Thursday, 17 December 2009


(This is a report Derek wrote after our bush medicine trip. Dr Bwelle added in photos and things, but I couldn't upload the whole thing, I'll try another way)

October 2009

The scared farmer lay on his back, staring up at the peeling paint on the ancient
concrete ceiling. His expression is stoic, his lower abdomen is numb, and
presently cut open. It’s filled with clamps and tongs as Doctor Georges Bwelle
Motto sings quietly to the man as he repairs his inguinal hernia. It’s 4am, and this
is surgery patient eleven in a 48-hour medicine and education marathon sponsored
and preformed by Dr. Bwelle Motto.
We’re deep in the Cameroonian bush in the remote village of Messamena.
The facilities here are cleaner and more developed than most locations the
volunteer bush medicine team visits. There is a hospital building, and a working
generator to power the sterilizer and a few naked light bulbs.
German colonialists built a hospital here in the late 1930’s, before World
War Two. It stands in stark contrast to the wood and mud huts that line the one
lane dirt road leading to this end-of-the-road outpost.
A gecko watches from the corner of the window frame as the patient is
stitched back together and given a shot of anti-biotic. There are no outpatient
procedures or follow up visits. Out here in the rain forest there is one chance to get
it right. The incision is double stitched and every possible precaution is taken to
ensure the farmer will recover without complications. Although skillfully
preformed, this is a rustic site to conduct a surgery and every incision is treated as
if infected.
Every Friday, for nine months of the year, Dr. Bwelle Motto finishes his
week’s work at the Hospital of Yaoundé, in Cameroon’s capital city, and loads up
a team of volunteers into a hired van and heads out into the jungle. Strapped to the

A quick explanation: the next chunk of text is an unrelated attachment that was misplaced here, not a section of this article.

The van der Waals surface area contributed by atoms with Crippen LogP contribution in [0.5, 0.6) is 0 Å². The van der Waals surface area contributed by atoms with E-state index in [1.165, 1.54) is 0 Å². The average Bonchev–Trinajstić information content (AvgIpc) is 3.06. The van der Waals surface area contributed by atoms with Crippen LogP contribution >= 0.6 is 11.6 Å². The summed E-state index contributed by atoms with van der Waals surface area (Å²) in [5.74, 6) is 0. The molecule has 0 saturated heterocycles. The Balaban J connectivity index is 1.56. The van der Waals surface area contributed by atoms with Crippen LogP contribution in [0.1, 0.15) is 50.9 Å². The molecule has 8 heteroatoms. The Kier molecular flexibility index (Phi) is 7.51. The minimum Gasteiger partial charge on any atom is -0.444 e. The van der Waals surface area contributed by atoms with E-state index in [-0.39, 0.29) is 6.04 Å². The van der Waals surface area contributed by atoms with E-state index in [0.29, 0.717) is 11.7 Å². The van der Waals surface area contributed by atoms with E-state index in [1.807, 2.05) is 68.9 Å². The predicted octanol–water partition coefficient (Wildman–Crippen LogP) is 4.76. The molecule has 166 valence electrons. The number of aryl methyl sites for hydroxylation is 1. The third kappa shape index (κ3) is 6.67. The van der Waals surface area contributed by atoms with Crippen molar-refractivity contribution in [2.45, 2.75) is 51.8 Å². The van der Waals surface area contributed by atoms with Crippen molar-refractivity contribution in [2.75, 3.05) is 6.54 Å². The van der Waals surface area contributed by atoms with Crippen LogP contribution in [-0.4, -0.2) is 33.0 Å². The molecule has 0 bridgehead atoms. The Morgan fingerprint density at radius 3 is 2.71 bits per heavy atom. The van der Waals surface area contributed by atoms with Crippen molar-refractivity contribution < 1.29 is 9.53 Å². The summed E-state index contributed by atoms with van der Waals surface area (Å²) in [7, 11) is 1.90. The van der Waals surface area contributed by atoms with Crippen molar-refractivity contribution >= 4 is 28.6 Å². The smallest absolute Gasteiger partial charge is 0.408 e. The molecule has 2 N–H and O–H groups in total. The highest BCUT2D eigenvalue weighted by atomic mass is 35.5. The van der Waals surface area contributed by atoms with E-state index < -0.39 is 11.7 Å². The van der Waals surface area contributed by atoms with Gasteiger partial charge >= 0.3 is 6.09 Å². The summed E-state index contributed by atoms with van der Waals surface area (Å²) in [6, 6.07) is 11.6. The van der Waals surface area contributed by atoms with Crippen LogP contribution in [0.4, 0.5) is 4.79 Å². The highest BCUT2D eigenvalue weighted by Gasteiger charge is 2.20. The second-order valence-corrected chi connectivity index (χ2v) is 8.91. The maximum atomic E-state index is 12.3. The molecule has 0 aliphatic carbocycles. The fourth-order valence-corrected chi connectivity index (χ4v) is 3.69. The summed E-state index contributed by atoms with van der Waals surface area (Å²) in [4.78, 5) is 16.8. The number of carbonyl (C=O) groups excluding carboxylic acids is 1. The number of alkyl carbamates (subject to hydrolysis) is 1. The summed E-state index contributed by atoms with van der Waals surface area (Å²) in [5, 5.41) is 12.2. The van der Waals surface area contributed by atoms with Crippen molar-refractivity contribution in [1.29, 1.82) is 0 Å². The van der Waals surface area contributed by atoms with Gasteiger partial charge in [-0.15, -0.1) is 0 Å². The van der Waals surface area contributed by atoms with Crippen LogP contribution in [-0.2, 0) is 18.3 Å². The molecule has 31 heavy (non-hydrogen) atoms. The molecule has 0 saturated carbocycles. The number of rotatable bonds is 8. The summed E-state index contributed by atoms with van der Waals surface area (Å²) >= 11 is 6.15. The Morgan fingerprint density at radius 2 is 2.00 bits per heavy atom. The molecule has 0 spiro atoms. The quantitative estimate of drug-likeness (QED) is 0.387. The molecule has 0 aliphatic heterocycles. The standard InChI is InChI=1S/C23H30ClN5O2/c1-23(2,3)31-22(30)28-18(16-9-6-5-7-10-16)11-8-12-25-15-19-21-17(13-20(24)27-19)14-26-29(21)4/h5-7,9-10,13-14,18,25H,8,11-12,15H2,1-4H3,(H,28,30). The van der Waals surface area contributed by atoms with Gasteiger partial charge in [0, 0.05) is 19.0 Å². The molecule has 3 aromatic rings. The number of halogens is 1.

roof under a tarp are medical and school supplies, purchased primarily by Dr.
Bwelle Motto, with some contributions from donors, to be given to those who need
His mission is to bring vital medical aid and educational support to the
remote locations of his country. Every weekend from February to November he
spends his time off conducting these vital humanitarian trips. It’s not a hobby or
pass-time, but an all consuming passion that keeps Dr. Bwelle Motto in constant
motion, with a supernatural energy.

(There was a picture here of Dr. Bwelle operating on a pelvic abscess)
(Diagnosis and treatment in that condition without echography for pelvic abcess)

When he’s not working at the hospital he’s organizing his next trip, setting
up transportation, purchasing medicine and medical supplies, contacting village
officials, and acquiring educational supplies for the school children.
There are delays in departing and the team sets out two hours behind
schedule, in an over loaded van. The city’s chaotic traffic and corrupt police
delayed the team even longer. As night fell the van was still navigating a deeply
rutted dirt road into the bush.
Dr. Bwelle Motto and his team arrived at the Messamena Catholic mission
well after dark, and were greeted by a small reception committee of teachers, nuns
and school children. They had been waiting for hours to greet them, and express
their gratitude to the team of volunteers. The children sang a welcome song first in
English then in French. Their song rose up from unseen faces in the pitch black
church yard.
The plan was to start with surgery that night, but the team still needed
permission from the village mayor, the chief and government appointed doctor.
Because of the late arrival the officials had already retired for the evening.
After finally getting in to the hospital, electric problems were discovered and
the generator was not yet delivered so things were postponed till the following
morning. Dr. Bwelle Motto got the only few hours of sleep he’d allow himself for
the weekend, and we went to bed not sure of the next day. There were questions of
if the village doctor would grant us use of the hospital, but Dr. Bwelle planned to
turn the guest house into a clinic if necessary.
Saturday morning the team rose with the sun and started on the political tour
required to get permission to treat the needy of Messamena. First they went to the